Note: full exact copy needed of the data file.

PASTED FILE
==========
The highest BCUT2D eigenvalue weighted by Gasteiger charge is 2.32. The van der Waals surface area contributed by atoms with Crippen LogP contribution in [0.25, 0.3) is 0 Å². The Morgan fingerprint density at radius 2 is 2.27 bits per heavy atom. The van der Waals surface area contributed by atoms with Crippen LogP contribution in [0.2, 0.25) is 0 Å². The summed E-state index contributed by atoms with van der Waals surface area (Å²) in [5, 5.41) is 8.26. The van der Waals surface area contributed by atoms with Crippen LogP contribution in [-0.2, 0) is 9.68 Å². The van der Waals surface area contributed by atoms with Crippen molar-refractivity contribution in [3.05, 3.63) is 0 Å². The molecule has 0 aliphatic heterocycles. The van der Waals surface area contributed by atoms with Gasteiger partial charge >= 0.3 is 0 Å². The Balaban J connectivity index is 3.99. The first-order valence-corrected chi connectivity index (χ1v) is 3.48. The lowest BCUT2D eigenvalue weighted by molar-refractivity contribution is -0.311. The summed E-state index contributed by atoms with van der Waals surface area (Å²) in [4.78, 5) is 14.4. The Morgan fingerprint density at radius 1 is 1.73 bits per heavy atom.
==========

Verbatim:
The highest BCUT2D eigenvalue weighted by Gasteiger charge is 2.32. The van der Waals surface area contributed by atoms with Crippen LogP contribution in [0.25, 0.3) is 0 Å². The Morgan fingerprint density at radius 2 is 2.27 bits per heavy atom. The van der Waals surface area contributed by atoms with Crippen LogP contribution in [0.2, 0.25) is 0 Å². The summed E-state index contributed by atoms with van der Waals surface area (Å²) in [5, 5.41) is 8.26. The van der Waals surface area contributed by atoms with Crippen LogP contribution in [-0.2, 0) is 9.68 Å². The van der Waals surface area contributed by atoms with Crippen molar-refractivity contribution in [3.05, 3.63) is 0 Å². The molecule has 0 aliphatic heterocycles. The van der Waals surface area contributed by atoms with Gasteiger partial charge >= 0.3 is 0 Å². The Balaban J connectivity index is 3.99. The first-order valence-corrected chi connectivity index (χ1v) is 3.48. The lowest BCUT2D eigenvalue weighted by molar-refractivity contribution is -0.311. The summed E-state index contributed by atoms with van der Waals surface area (Å²) in [4.78, 5) is 14.4. The Morgan fingerprint density at radius 1 is 1.73 bits per heavy atom.